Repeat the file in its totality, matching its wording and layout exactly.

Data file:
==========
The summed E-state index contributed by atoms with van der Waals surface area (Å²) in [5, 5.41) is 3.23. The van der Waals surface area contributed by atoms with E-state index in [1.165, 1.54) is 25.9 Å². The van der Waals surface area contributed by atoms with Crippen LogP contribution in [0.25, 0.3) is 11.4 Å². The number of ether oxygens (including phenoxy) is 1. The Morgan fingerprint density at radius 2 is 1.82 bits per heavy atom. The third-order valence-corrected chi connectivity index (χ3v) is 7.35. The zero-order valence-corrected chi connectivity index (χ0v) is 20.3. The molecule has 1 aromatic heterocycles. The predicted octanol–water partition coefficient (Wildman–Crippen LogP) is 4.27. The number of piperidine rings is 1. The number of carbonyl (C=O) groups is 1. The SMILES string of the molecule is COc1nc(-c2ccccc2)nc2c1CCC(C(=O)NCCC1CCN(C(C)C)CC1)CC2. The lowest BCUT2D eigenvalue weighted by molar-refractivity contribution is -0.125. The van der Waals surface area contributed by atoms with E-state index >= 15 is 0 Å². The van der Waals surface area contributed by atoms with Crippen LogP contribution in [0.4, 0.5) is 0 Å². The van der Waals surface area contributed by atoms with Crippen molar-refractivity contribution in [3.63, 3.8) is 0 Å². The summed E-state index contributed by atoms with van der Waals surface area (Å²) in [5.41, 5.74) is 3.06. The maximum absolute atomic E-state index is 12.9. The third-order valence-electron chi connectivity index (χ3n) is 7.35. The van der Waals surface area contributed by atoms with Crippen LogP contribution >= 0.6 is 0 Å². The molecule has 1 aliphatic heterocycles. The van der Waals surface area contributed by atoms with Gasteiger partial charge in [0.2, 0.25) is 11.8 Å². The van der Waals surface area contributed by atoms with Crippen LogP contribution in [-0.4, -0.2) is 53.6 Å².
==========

The summed E-state index contributed by atoms with van der Waals surface area (Å²) in [5, 5.41) is 3.23. The van der Waals surface area contributed by atoms with E-state index in [1.165, 1.54) is 25.9 Å². The van der Waals surface area contributed by atoms with Crippen LogP contribution in [0.25, 0.3) is 11.4 Å². The number of ether oxygens (including phenoxy) is 1. The Morgan fingerprint density at radius 2 is 1.82 bits per heavy atom. The third-order valence-corrected chi connectivity index (χ3v) is 7.35. The zero-order valence-corrected chi connectivity index (χ0v) is 20.3. The molecule has 1 aromatic heterocycles. The predicted octanol–water partition coefficient (Wildman–Crippen LogP) is 4.27. The number of piperidine rings is 1. The number of carbonyl (C=O) groups is 1. The SMILES string of the molecule is COc1nc(-c2ccccc2)nc2c1CCC(C(=O)NCCC1CCN(C(C)C)CC1)CC2. The lowest BCUT2D eigenvalue weighted by molar-refractivity contribution is -0.125. The van der Waals surface area contributed by atoms with E-state index >= 15 is 0 Å². The van der Waals surface area contributed by atoms with Crippen LogP contribution in [0.4, 0.5) is 0 Å². The van der Waals surface area contributed by atoms with Crippen molar-refractivity contribution in [3.63, 3.8) is 0 Å². The summed E-state index contributed by atoms with van der Waals surface area (Å²) in [5.41, 5.74) is 3.06. The maximum absolute atomic E-state index is 12.9. The third-order valence-electron chi connectivity index (χ3n) is 7.35. The van der Waals surface area contributed by atoms with Crippen LogP contribution >= 0.6 is 0 Å². The molecule has 1 aliphatic heterocycles. The van der Waals surface area contributed by atoms with Gasteiger partial charge in [0.2, 0.25) is 11.8 Å². The van der Waals surface area contributed by atoms with Crippen LogP contribution in [-0.4, -0.2) is 53.6 Å².